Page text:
But instead being of the municipal equivalent of Pac Man, perhaps it’s time for Memphis and its suburban neighbors to revisit their 1998 annexation reserve plans.
Instead of trying to expand all the way to the Fayette County line, perhaps it’s time to put serious effort behind helping Memphis grow and revitalize from within.
Sanford is both right and wrong.
Sanford is right in that Memphis should be working to revitalize from within. It can’t do this alone. The damage that the perpetual eastward expansion in the County has done to the city hinders its progress and makes the kind of annexations we saw from the late 1960′s through the present, necessary to maintain revenue. This isn’t about waste, its about a highly mobile tax base and a growth policy at the county level that has ignored the symbiotic relationship that Memphis and its suburbs have, as noted by Chris Peck’s editorial from this morning.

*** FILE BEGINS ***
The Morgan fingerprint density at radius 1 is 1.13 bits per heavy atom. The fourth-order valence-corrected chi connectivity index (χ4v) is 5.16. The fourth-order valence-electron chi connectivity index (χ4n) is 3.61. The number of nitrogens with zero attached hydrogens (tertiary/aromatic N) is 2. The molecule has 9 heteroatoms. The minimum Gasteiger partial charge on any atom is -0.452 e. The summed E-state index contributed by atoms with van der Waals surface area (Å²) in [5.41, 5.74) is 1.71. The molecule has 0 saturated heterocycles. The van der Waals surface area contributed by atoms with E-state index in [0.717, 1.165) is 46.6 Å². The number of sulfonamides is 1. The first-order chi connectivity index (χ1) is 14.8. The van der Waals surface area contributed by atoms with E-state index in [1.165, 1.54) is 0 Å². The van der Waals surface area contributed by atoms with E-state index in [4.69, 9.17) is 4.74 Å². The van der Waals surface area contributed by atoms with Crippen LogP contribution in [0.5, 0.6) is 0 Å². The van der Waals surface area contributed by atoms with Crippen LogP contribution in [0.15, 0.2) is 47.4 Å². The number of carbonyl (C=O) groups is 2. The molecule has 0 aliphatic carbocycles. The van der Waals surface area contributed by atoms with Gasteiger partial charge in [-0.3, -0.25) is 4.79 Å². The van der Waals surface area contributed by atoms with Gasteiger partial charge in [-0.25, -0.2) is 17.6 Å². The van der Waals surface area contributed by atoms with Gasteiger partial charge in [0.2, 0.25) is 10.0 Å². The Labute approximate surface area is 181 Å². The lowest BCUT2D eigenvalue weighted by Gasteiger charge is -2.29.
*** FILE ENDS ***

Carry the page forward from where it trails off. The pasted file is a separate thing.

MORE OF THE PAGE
Shelby County can no longer afford to have an “Us v. Them” mentality. There is no them. And while this “Us” may be very diverse and have a huge diversity of opinions, the end result is that we must acknowledge and accept the roles we have played in creating and maintaining this “Us v. Them” mentality, both in the City and in the Suburbs, because both sides are culpable in defining a “other” to blame for its problems.
But Sanford is also wrong and ultimately misses the larger point on the issue of annexation generally. The 1998 agreement that set up the annexation reserve we currently have must be honored, not only by those who made that agreement, but also the State.